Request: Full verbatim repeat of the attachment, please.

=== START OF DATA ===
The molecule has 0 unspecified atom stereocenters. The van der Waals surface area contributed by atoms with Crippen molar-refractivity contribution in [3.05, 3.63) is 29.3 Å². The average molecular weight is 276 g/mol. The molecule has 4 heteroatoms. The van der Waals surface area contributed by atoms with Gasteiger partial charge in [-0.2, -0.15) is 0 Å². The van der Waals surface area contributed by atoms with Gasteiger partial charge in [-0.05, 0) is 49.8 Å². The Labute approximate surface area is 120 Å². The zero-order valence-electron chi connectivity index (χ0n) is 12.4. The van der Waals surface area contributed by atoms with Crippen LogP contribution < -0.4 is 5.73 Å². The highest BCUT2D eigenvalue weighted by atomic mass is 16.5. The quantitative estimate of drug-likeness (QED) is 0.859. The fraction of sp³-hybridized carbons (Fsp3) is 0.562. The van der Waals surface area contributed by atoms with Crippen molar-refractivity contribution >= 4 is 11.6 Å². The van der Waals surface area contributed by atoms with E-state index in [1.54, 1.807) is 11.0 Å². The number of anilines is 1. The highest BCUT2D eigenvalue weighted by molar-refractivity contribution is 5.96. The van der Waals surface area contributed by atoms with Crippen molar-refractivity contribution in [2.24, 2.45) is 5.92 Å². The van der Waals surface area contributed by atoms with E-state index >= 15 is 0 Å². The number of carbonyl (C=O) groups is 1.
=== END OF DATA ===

The molecule has 0 unspecified atom stereocenters. The van der Waals surface area contributed by atoms with Crippen molar-refractivity contribution in [3.05, 3.63) is 29.3 Å². The average molecular weight is 276 g/mol. The molecule has 4 heteroatoms. The van der Waals surface area contributed by atoms with Gasteiger partial charge in [-0.2, -0.15) is 0 Å². The van der Waals surface area contributed by atoms with Gasteiger partial charge in [-0.05, 0) is 49.8 Å². The Labute approximate surface area is 120 Å². The zero-order valence-electron chi connectivity index (χ0n) is 12.4. The van der Waals surface area contributed by atoms with Crippen LogP contribution < -0.4 is 5.73 Å². The highest BCUT2D eigenvalue weighted by atomic mass is 16.5. The quantitative estimate of drug-likeness (QED) is 0.859. The fraction of sp³-hybridized carbons (Fsp3) is 0.562. The van der Waals surface area contributed by atoms with Crippen molar-refractivity contribution >= 4 is 11.6 Å². The van der Waals surface area contributed by atoms with E-state index in [1.54, 1.807) is 11.0 Å². The number of anilines is 1. The highest BCUT2D eigenvalue weighted by molar-refractivity contribution is 5.96. The van der Waals surface area contributed by atoms with Crippen molar-refractivity contribution in [2.24, 2.45) is 5.92 Å². The van der Waals surface area contributed by atoms with E-state index >= 15 is 0 Å². The number of carbonyl (C=O) groups is 1.